Shaping modern asset management
Thomas Boswell, ERIKS’ reliability engineering manager, examines how digital industrialisation is transforming MRO and underpinning proactive asset management strategies.
How data is stored, collected, managed and analysed that dictates the success of asset management from company to company. From condition monitoring to informing a spares strategy and even predicting which assets are needed in the future, data, when used well, can provide indispensable information for organisations of any industrial sector.
Condition monitoring essentially informs an asset management strategy by improving a business’ understanding of its assets, how they are functioning, and whether or not they are detrimental to productivity in the long, medium or short term.
It is more than just sticking a sensor on a machine. It’s a consistent evaluation of machine performance over time. In the same way that when a patient’s heart rate, temperature or other readings deviate from the norm, data associated with failure modes of machinery can indicate the health of assets. This data, such as variations in vibration, temperature or noise, can be collected manually or automatically using sensors and telemetry solutions. Its analysis provides valuable insight into what is, or is not, working as it should, to inform what remedial action should be taken.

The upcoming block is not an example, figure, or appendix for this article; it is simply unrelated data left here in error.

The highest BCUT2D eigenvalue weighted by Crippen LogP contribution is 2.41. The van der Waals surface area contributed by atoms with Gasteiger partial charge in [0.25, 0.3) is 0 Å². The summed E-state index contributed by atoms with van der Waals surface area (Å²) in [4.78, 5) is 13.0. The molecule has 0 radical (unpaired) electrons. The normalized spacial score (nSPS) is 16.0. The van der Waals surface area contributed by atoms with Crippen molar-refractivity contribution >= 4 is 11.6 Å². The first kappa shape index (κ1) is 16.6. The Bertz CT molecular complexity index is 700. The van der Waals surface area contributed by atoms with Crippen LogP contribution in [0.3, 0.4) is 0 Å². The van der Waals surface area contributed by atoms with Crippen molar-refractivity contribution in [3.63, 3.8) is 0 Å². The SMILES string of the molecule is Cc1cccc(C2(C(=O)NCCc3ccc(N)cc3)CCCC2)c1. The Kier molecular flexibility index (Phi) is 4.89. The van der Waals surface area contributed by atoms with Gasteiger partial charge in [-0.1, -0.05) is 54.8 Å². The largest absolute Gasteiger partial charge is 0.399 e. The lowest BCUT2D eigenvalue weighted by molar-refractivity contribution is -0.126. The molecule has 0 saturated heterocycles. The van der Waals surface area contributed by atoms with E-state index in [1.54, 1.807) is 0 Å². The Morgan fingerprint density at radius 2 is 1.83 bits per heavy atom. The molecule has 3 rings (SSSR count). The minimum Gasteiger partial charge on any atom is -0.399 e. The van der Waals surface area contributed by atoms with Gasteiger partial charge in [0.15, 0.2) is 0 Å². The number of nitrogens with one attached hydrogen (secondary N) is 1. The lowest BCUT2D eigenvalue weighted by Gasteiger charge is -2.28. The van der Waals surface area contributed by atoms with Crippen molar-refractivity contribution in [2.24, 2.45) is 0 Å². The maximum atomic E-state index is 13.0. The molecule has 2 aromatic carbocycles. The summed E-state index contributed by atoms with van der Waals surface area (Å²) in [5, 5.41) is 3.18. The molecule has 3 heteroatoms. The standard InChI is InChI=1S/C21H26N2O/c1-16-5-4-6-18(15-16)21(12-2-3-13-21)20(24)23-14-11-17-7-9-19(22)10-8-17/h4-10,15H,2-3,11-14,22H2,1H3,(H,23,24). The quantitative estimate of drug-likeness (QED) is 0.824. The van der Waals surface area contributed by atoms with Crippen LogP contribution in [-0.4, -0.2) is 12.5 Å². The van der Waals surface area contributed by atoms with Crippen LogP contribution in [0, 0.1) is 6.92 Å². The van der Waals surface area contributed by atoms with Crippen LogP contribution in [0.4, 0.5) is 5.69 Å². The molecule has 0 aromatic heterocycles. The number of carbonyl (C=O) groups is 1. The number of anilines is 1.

For example, we had installed and commission a system to investigate a bearing failure on a 5000 tonne multi stage press, which had resulted in two days worth of downtime at an automotive manufacturer, resulting in a loss of around £80M in lost production. The press is the largest of its type in Europe and stamps sheet aluminium into vehicle panels. The condition monitoring system monitored vibration data associated with the most prominent failure modes of the press’ main drive motors, gearboxes and flywheel / clutch bearings, based on predefined setup properties and alarms. A diagnostic unit was also integrated, and the result from the algorithms within the units were transmitted via an ERIKS eConnect product to a cloud hosted trending and alarms solution where the customer had a unique log-in and data is available 24-7.
The system began to alarm continuously on the second fly wheel bearing after levels of vibration breached the yellow warning, eventually breaching the red critical alarm a month later. The data showed a defect on a fly wheel bearing which had a 630mm bore size and costs £25k for the thrust assembly. Once the bearing assembly was replaced, the levels of vibration returned to acceptable levels.
Equipment used on the factory floor will require spare or back-up components, to minimise downtime and make sure that any faults or breakdowns are dealt with efficiently and quickly.
Without an informed spares strategy, businesses are left with one of two options: either they stock everything they could possibly need, or they make reactive purchasing decisions based on their needs of the moment. Neither of these are ideal. The first, because it places constraints on budgets, space and staff. The second, because it relies on stock being readily available from third-party suppliers, without factoring issues such as obsolescence or delivery.